Day 2 :
Fuad Fares, University of Haifa, Israel
Keynote: Developing long acting agonists and antagonists of glycoprotein hormones using gene fusion and gene transfer: from bench to clinics
Time : 09:00
Fuad Fares has completed his DSc studies at the Faculty of Medicine, Technion-Israel Institute of Technology and Postdoctoral studies at the Department of Molecular Biology and Pharmacology, School of Medicine, Washington University, St. Louis Missouri. He is the Director of the Department of Molecular Genetics at Carmel Medical Center and Associate Professor at the Department of Human Biology, University of Haifa. He has published more than 75 papers in reputed journals and serving as a Member of the Israel Council for Higher Education. He is the inventor of designing long-acting recombinant proteins and the initiator of PROLOR Biotech Company.
Peptides are used clinically in the treatment of many diseases. One major issue regarding the clinical use of many peptides is their short life span in the body, due to the rapid clearance of those proteins from the circulation. The low stability of peptides has thus often posed a difficulty to researchers and hindered their adoption in potential medical applications. At the clinical level, there is a need for a regime of frequent injections of the peptides into the patients to overcome this low stability factor. The major strategies for overcoming this problem are based on chemical techniques and using specific peptidase inhibitors or cocktails. To overcome this problem, we used genetic engineering techniques that have been found successful for designing long acting hormones for the treatment of fertility and thyroid diseases. Ligation of a peptide containing 4 O-linked oligosaccharide chains to the carboxyl-end of Follitropin (hFSH), Thyrotropin (hTSH), Growth hormone (GH), Factor VII and to erythropoietin (EPO) resulted in increasing the biological activity and longevity in vivo. Moreover, ligation of the subunits into a single gene resulted in active and stable compounds. Designing long acting peptides will diminish the cost of these drugs and perhaps reduce the number of injections for the patients who need them. New analog of hFSH was approved during 2010 by the European Community for clinical use, GH is in clinical trials phase III and Factor VII is in clinical trials phase I. On the other hand, hTSH variants lack of N-linked oligosaccharide chains are less potent than hTSH wild-type on cAMP accumulation and T3 secretion from human cultured thyroid follicles. Moreover, deglycosylated variant compete with normal hTSH and human Thyroid Stimulating Immunoglobulin (TSI) in a dose dependent manner. Thus, this variant, behave as potential antagonists, which may offer a novel therapeutic strategy in the treatment of Grave’s disease, the most common form of hyperthyroidism.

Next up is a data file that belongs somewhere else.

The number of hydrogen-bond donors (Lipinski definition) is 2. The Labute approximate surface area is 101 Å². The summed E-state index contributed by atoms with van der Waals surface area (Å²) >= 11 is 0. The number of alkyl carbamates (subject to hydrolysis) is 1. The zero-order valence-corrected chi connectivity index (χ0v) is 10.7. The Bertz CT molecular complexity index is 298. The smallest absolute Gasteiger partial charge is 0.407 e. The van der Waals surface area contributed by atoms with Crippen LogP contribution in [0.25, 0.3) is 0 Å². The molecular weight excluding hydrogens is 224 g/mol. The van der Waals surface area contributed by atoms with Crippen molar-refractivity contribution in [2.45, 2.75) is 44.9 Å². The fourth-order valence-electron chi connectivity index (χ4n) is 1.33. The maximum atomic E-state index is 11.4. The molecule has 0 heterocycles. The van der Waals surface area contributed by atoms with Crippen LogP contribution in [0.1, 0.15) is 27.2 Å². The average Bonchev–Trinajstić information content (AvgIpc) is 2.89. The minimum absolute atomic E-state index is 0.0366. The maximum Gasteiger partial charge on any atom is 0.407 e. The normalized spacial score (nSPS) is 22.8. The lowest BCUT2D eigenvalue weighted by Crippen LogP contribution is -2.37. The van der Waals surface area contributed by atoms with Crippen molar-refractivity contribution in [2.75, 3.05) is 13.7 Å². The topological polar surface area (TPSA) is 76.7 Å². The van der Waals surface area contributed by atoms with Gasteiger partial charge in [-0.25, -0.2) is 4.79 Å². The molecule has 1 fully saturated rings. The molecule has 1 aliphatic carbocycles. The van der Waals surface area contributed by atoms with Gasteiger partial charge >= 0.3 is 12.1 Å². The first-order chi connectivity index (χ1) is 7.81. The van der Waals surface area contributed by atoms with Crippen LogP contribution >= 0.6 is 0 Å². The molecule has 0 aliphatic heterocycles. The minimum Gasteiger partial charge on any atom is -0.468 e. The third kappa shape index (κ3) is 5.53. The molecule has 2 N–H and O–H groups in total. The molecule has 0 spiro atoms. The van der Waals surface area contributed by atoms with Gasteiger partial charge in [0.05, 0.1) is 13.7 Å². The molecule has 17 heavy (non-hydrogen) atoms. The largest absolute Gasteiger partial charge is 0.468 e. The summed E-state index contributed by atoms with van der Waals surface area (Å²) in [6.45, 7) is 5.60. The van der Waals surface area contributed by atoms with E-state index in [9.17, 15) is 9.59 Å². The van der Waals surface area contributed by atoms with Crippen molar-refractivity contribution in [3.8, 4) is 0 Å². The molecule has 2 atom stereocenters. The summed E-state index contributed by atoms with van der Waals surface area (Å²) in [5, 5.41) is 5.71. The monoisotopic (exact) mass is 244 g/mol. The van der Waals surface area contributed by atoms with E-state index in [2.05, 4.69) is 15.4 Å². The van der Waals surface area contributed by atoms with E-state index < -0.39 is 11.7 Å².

Bangalore University, India
Keynote: Novel in vitro techniques for sustainable cultivation and efficient induction of genetic variability in Agave vera-cruz mill
Time : 09:40
D H Tejavathi is working as UGC BSR-Faculty Fellow in the Department of Botany, Bangalore University, India. She has published 80 research articles in various national and international journals and completed 8 research projects funded by DST, CSIR, BU-UGC and MoEF, India. She was conferred with an award ‘Merit of Excellence’ for outstanding contribution to the medicinal plant research during the 4th international conference on medicinal plants and herbal products held at John Hopkins University, USA, 2012.
Agave vera-cruz Mill is a member of Agavaceae, is one of the important fiber yielding, ornamental and medicinal plants. Gradual depletion of genetic resources of economically important plants is the result of indiscriminate collection of the source material and disappearance of natural habitats due to human intervention. At this juncture, plant genetic improvements programs are primarily dependent on the availability and efficient induction of genetic variability. Novel techniques like in vitro culture, in vitro mutagenesis and AM fungal association provide a scope for induction of much needed genetic variability in the base populations. Nearly 100 shoots were differentiated from callus raised from shoot tip cultures on transferred to ½ MS+BAP. Among the regenerated plants, a few plants raised through indirect organogenesis have shown a few phonotypic variations from the source plants. Shoot tips were exposed to EMS at various concentrations and α-irradiation for varying periods and doses. It was found that multiple shoot induction from these cultures was two-fold more than the control plants. Normal and tissue culture plants were treated with Glomus mosseae and G. fasiculatum; two AM fungal species to study their effect on the enhancement of the biomass and active principles. The increase in biomass was found to be threefold than the control plants. Effect of in vitro mutagenesis and AM fungal association on the synthesis of primary and secondary metabolites in control and treated plants were studied. Finally, genetic variability induced by these novel techniques in micro-propagated plants was analyzed by AFLP markers.